I enjoyed "Down Among the Dead Men," a Dann collaboration with Gardner Dozois, and I generally like Barry Malzberg, so after reading the mediocre McIntyre and Eklund selections, I expected this to be my favorite of the three.  My expectations were realized.

Fans of Malzberg will not be surprised to hear that this story is four pages long but is divided into three chapters.  Nor that it begins, "Walter Taplin was forty-five and a failed artist."  Taplin is "enormously fat," as is his wife.  We are told that the couple has lots of sex.

Taplin discovers a secret room at the back of his house; within this room he has the ability to create exciting paintings that are sought after by gallery owners and collectors!  (The authors tell us Taplin's early work was like that of Rosa Bonheur, while his work in the secret room is reminiscent of Bosch.)  Taplin enjoys critical and financial success, and loses weight! But he has less time for sex!

Taplin's wife is envious of her husband's success, and jealous that he spends less time with her, so she seals the secret room with concrete.  Life returns to normal (meaning: lots of sex!)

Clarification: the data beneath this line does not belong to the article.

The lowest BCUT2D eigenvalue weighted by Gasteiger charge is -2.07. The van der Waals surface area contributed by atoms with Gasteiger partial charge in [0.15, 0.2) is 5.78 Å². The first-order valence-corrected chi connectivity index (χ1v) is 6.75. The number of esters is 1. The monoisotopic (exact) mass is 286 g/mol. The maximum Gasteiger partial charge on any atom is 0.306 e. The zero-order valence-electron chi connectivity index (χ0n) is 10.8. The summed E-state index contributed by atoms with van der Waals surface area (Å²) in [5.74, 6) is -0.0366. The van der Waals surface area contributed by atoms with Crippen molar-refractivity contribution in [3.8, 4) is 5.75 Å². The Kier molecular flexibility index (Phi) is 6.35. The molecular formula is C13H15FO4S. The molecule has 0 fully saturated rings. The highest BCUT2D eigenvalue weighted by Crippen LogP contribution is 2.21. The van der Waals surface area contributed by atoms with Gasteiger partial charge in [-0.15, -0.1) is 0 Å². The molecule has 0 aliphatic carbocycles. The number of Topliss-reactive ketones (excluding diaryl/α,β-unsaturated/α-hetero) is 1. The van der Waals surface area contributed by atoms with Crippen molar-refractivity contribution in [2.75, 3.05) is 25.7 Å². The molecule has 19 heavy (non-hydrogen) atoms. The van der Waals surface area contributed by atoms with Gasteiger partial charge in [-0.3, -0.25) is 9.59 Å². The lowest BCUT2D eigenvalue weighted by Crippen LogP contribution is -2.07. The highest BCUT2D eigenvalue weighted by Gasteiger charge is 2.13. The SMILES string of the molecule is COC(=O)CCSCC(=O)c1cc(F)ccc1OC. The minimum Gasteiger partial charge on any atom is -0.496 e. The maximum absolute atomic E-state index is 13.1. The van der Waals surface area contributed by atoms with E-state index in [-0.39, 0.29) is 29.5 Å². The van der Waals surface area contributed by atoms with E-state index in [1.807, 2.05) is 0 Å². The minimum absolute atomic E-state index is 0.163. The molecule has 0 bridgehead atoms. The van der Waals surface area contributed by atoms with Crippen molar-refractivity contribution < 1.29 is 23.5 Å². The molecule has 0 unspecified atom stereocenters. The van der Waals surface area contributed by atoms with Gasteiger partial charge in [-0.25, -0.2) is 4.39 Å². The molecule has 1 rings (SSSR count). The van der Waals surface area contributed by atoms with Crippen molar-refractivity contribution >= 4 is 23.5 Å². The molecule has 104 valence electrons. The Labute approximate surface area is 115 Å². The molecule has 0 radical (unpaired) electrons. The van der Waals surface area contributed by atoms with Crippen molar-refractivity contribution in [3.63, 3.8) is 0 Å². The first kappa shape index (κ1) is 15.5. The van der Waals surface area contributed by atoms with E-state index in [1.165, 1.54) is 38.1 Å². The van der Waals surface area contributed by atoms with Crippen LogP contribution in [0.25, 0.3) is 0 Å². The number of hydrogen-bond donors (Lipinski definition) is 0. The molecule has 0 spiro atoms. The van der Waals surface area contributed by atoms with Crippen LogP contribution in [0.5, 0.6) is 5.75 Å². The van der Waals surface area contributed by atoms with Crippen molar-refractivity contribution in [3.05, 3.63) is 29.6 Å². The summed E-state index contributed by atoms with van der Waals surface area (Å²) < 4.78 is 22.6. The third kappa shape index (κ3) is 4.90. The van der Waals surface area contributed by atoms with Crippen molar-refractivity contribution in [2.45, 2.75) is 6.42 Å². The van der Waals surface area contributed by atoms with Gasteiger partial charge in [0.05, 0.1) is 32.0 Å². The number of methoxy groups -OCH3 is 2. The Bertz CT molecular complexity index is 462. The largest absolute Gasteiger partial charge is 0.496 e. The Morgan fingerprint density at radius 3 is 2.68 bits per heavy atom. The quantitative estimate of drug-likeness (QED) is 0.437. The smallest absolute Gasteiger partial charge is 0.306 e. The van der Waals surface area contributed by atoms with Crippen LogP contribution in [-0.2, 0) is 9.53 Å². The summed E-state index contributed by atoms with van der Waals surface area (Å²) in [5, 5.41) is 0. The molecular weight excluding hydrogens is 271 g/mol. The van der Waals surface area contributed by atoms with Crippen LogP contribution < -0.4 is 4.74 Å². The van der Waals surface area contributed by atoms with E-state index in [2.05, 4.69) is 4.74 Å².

This story is crazy, feels new, and made me laugh.  Winner!


For me, Dann and Malzberg deliver, but the McIntyre and Eklund just sit there inoffensively.  Still, I can see people embracing the McIntyre and Eklund for their conventional earnest liberalism, and finding "Parables of Art" offensive for its selfish and obese female villainess.  (But is she really a villainess?  If we view a happy love relationship as more important than fame and fortune, maybe we should see her as a heroine!)


The final page of New Dimensions 12 is an advertisement for "science fantasy" novels.  Of the seven books listed, I have only read the two Jack Vance books, The Dying Earth and The Eyes of the Overworld.  I think The Dying Earth is overrated, but I love The Eyes of the Overworld to death, and consider it one of the most fun books I have ever read.  I'd probably give the Poul Anderson and Theodore Sturgeon selections a try, but I'm weary and leery of L. Sprague de Camp.  William Barnwell I've never heard of.  Cecilia Holland's Floating Worlds is widely discussed and apparently sui generis, so I am intrigued, but I've heard it is over 600 pages, which is an investment I am reluctant to make.